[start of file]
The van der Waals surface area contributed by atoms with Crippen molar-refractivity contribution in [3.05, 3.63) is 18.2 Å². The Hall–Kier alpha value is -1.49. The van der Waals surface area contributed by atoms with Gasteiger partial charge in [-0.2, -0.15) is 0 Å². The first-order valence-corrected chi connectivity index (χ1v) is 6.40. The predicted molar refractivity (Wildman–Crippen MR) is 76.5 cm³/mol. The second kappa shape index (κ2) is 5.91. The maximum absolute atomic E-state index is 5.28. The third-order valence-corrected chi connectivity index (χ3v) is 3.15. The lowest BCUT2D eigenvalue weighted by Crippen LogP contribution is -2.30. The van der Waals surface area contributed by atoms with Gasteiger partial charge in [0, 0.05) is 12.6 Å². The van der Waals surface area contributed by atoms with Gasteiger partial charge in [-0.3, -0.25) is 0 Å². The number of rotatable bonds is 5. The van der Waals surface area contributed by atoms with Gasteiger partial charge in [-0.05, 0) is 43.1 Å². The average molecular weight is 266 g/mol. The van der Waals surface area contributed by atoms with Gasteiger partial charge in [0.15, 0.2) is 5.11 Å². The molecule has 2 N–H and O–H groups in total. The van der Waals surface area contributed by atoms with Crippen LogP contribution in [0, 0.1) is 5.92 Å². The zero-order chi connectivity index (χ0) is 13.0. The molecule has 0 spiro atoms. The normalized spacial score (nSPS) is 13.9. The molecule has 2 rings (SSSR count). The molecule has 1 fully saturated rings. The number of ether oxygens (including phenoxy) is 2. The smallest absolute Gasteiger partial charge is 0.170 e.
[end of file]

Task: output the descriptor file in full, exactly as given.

The van der Waals surface area contributed by atoms with Crippen molar-refractivity contribution in [3.05, 3.63) is 18.2 Å². The Hall–Kier alpha value is -1.49. The van der Waals surface area contributed by atoms with Gasteiger partial charge in [-0.2, -0.15) is 0 Å². The first-order valence-corrected chi connectivity index (χ1v) is 6.40. The predicted molar refractivity (Wildman–Crippen MR) is 76.5 cm³/mol. The second kappa shape index (κ2) is 5.91. The maximum absolute atomic E-state index is 5.28. The third-order valence-corrected chi connectivity index (χ3v) is 3.15. The lowest BCUT2D eigenvalue weighted by Crippen LogP contribution is -2.30. The van der Waals surface area contributed by atoms with Gasteiger partial charge in [0, 0.05) is 12.6 Å². The van der Waals surface area contributed by atoms with Gasteiger partial charge in [-0.3, -0.25) is 0 Å². The number of rotatable bonds is 5. The van der Waals surface area contributed by atoms with Gasteiger partial charge in [-0.05, 0) is 43.1 Å². The average molecular weight is 266 g/mol. The van der Waals surface area contributed by atoms with Gasteiger partial charge in [0.15, 0.2) is 5.11 Å². The molecule has 2 N–H and O–H groups in total. The van der Waals surface area contributed by atoms with Crippen LogP contribution in [0, 0.1) is 5.92 Å². The zero-order chi connectivity index (χ0) is 13.0. The molecule has 0 spiro atoms. The normalized spacial score (nSPS) is 13.9. The molecule has 2 rings (SSSR count). The molecule has 1 fully saturated rings. The number of ether oxygens (including phenoxy) is 2. The smallest absolute Gasteiger partial charge is 0.170 e.